In response to a stressful situation, our body secretes the stress hormone cortisol, which alters our physiological response. Cortisol helps us cope with acute stressful situation by increasing blood levels for energy mobilization, increasing appetite, converting fat to energy, suppressing reproductive system, and stimulating immune organs to cope with bodily injury.
However, if the level of cortisol is chronically elevated, it results in a number of negative and destructive effects, including: visceral fat deposits, memory impairment, insulin resistance, osteoporosis, mood swings, changes in sleeping habits, various digestive issues, neuromuscular complaints as well as immune system impairment – leading to autoimmune disease and increased metabolic disturbances.
Indicators of Chronic Stress
So how can you tell if you are under chronic stress? Note that some people have psychologically adapted to the various stressors in their lives and simply consider that state as the ‘norm’. Here are some signs to watch out for that indicate that you are possibly under chronic stress:
Digestive complaints such as sudden onset of cramps, diarrhoea and nausea
Some people, when under chronic stress, exhibit certain behaviours to cover up the burn-out feeling. These may include:
Using coffee or another stimulant first thing in the morning
Using alcohol or sleeping pills at night to wind down
Overworking or over-sleeping
And they may also show signs of depression or lack of motivation.
Re-education in response to Stress
The absence of symptoms does not mean the absence of stress and Muscle Testing is an excellent way of identifying whether the body – mind is coping with stresses effectively. Often our response to stress is habitual and we need to re-educate ourselves, about how to respond to stresses before or as they occur, rather than wait until we are in major breakdown and not coping with life.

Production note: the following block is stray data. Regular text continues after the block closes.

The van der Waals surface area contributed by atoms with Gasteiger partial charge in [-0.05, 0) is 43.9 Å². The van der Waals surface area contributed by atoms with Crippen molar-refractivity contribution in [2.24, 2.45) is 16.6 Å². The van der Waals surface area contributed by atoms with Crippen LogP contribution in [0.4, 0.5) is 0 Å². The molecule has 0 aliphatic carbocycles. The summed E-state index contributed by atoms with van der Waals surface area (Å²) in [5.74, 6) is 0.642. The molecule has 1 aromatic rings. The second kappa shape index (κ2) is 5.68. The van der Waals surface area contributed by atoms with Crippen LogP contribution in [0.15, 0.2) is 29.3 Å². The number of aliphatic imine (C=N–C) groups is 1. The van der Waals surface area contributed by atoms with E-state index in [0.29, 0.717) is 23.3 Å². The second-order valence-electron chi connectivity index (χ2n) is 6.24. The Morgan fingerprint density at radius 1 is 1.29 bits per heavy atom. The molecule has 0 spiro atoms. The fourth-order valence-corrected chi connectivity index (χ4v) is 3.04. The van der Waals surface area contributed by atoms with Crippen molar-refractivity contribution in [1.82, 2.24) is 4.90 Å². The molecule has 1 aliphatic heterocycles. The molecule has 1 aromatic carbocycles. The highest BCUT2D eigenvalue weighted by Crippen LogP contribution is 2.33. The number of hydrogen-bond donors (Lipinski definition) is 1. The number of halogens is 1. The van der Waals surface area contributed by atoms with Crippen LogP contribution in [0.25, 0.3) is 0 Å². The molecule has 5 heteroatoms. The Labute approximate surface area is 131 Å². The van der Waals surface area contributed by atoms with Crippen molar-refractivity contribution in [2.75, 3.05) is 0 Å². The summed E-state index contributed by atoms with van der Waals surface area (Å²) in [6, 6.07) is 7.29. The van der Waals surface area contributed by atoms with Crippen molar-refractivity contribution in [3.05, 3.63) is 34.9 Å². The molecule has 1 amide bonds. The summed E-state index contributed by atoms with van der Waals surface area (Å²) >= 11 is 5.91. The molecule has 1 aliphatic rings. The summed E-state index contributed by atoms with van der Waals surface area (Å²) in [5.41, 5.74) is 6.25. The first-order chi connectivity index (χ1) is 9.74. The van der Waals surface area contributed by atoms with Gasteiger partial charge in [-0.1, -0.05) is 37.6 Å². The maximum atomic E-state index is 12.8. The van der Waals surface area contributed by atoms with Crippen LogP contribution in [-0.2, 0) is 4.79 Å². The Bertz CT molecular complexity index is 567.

We may ignore the symptoms of stress, because we think those symptoms are simply part of living in a busy, complex society, being productive, creative and pushing our physical and emotional resources to the limit. Ignored stresses pile up and so do the physical/emotional effects of stress. In order to best manage stress we need to commit to maintaining our health and well-being.
Kinesiology is one excellent tool to help manage stress and change easily.
Health Implications of Stress
Besides making us much less able to enjoy life and much more unpleasant to deal with, stress can cause a cascading series of physiological responses in our systems that lead to serious health issues in the long run:
Nutrient deficiencies due to decrease in nutrient absorption and increase in excretion of certain minerals
Increased chances of cardiovascular disease by increasing LDL, triglycerides, high blood pressure and aggregation of blood platelet
Reduced good gut flora, which can lower immunity and cause digestive issues
Reduced metabolism and increased fat storage, leading to weight gain
Decreased healing ability
Increased oxidative stress which increases premature ageing
Stress is an inevitable part of life – even minor tasks and small changes in the environment can be perceived by our body as stressful situations. The key is to have the tools to effectively manage the stress, so that your body is not in a constant state of heightened stress response, creating chronic stress that would bring about the negative health impacts that we just discussed.
When we talk about stress, most people think about mental and psychological stressors. However, we must also take into account physical stressors that we put on our body, resulting in stress responses. These stressors can include improper diet, lack of exercise, overtraining, and lack of rest and sleep. The key is to maintain your body’s balance physically, nutritionally and emotionally/mentally. In Parts 2 and 3 - 'STRESS - the great balancing act' we will focus on strategies and techniques that use nutrition, movement and mental relaxation to alleviate stress.